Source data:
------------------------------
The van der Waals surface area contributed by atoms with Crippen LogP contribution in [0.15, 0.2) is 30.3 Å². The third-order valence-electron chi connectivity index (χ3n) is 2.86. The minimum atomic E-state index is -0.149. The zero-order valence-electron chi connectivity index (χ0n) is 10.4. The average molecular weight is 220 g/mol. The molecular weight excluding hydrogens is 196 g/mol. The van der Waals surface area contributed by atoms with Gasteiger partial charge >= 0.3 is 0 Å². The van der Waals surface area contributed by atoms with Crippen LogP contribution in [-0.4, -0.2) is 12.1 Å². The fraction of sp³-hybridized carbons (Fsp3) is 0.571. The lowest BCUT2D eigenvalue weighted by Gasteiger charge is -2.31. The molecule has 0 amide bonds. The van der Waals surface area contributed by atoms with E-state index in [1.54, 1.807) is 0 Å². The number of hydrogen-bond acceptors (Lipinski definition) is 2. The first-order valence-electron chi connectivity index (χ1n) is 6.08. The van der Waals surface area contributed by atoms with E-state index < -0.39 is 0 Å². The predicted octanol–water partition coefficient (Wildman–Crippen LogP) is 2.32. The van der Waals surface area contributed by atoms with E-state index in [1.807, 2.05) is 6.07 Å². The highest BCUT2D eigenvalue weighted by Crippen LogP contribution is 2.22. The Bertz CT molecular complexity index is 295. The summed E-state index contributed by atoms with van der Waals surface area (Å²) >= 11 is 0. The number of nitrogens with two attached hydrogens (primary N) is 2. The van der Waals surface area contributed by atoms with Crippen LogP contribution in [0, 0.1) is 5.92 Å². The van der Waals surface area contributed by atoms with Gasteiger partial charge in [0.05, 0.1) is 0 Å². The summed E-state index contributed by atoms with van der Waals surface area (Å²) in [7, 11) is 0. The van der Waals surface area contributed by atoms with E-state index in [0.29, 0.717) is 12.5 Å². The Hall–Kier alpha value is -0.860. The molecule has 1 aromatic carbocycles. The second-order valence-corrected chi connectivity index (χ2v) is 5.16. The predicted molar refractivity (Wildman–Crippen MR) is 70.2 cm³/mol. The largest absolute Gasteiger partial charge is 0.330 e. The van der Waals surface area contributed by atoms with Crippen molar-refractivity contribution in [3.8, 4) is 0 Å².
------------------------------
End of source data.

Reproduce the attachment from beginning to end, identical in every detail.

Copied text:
The van der Waals surface area contributed by atoms with Crippen LogP contribution in [0.15, 0.2) is 30.3 Å². The third-order valence-electron chi connectivity index (χ3n) is 2.86. The minimum atomic E-state index is -0.149. The zero-order valence-electron chi connectivity index (χ0n) is 10.4. The average molecular weight is 220 g/mol. The molecular weight excluding hydrogens is 196 g/mol. The van der Waals surface area contributed by atoms with Gasteiger partial charge >= 0.3 is 0 Å². The van der Waals surface area contributed by atoms with Crippen LogP contribution in [-0.4, -0.2) is 12.1 Å². The fraction of sp³-hybridized carbons (Fsp3) is 0.571. The lowest BCUT2D eigenvalue weighted by Gasteiger charge is -2.31. The molecule has 0 amide bonds. The van der Waals surface area contributed by atoms with E-state index in [1.54, 1.807) is 0 Å². The number of hydrogen-bond acceptors (Lipinski definition) is 2. The first-order valence-electron chi connectivity index (χ1n) is 6.08. The van der Waals surface area contributed by atoms with E-state index < -0.39 is 0 Å². The predicted octanol–water partition coefficient (Wildman–Crippen LogP) is 2.32. The van der Waals surface area contributed by atoms with E-state index in [1.807, 2.05) is 6.07 Å². The highest BCUT2D eigenvalue weighted by Crippen LogP contribution is 2.22. The Bertz CT molecular complexity index is 295. The summed E-state index contributed by atoms with van der Waals surface area (Å²) >= 11 is 0. The number of nitrogens with two attached hydrogens (primary N) is 2. The van der Waals surface area contributed by atoms with Crippen LogP contribution in [0, 0.1) is 5.92 Å². The van der Waals surface area contributed by atoms with Gasteiger partial charge in [0.05, 0.1) is 0 Å². The summed E-state index contributed by atoms with van der Waals surface area (Å²) in [7, 11) is 0. The van der Waals surface area contributed by atoms with E-state index in [0.29, 0.717) is 12.5 Å². The Hall–Kier alpha value is -0.860. The molecule has 1 aromatic carbocycles. The second-order valence-corrected chi connectivity index (χ2v) is 5.16. The predicted molar refractivity (Wildman–Crippen MR) is 70.2 cm³/mol. The largest absolute Gasteiger partial charge is 0.330 e. The van der Waals surface area contributed by atoms with Crippen molar-refractivity contribution in [3.8, 4) is 0 Å².